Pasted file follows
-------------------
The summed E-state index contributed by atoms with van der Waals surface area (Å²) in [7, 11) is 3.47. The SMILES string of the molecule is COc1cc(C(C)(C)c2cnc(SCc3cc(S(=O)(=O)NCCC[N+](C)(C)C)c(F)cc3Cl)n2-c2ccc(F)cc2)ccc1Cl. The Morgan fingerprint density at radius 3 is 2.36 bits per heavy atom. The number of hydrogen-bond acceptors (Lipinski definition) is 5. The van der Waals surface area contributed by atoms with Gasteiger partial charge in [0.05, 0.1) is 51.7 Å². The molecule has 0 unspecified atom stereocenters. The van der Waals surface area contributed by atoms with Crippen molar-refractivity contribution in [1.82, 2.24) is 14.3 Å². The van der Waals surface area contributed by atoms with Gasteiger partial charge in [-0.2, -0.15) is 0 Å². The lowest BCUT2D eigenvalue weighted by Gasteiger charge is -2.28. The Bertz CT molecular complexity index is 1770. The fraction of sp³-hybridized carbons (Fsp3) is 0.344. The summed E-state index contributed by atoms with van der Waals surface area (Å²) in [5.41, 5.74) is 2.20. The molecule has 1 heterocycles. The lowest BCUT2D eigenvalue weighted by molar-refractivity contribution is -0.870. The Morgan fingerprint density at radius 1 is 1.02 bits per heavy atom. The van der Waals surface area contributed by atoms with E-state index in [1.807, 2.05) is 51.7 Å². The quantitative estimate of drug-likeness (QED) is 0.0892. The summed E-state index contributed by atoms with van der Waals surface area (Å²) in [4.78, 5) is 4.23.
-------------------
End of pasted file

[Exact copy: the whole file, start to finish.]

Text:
The summed E-state index contributed by atoms with van der Waals surface area (Å²) in [7, 11) is 3.47. The SMILES string of the molecule is COc1cc(C(C)(C)c2cnc(SCc3cc(S(=O)(=O)NCCC[N+](C)(C)C)c(F)cc3Cl)n2-c2ccc(F)cc2)ccc1Cl. The Morgan fingerprint density at radius 3 is 2.36 bits per heavy atom. The number of hydrogen-bond acceptors (Lipinski definition) is 5. The van der Waals surface area contributed by atoms with Gasteiger partial charge in [0.05, 0.1) is 51.7 Å². The molecule has 0 unspecified atom stereocenters. The van der Waals surface area contributed by atoms with Crippen molar-refractivity contribution in [1.82, 2.24) is 14.3 Å². The van der Waals surface area contributed by atoms with Gasteiger partial charge in [-0.2, -0.15) is 0 Å². The lowest BCUT2D eigenvalue weighted by Gasteiger charge is -2.28. The Bertz CT molecular complexity index is 1770. The fraction of sp³-hybridized carbons (Fsp3) is 0.344. The summed E-state index contributed by atoms with van der Waals surface area (Å²) in [5.41, 5.74) is 2.20. The molecule has 1 heterocycles. The lowest BCUT2D eigenvalue weighted by molar-refractivity contribution is -0.870. The Morgan fingerprint density at radius 1 is 1.02 bits per heavy atom. The van der Waals surface area contributed by atoms with E-state index in [1.807, 2.05) is 51.7 Å². The quantitative estimate of drug-likeness (QED) is 0.0892. The summed E-state index contributed by atoms with van der Waals surface area (Å²) in [4.78, 5) is 4.23.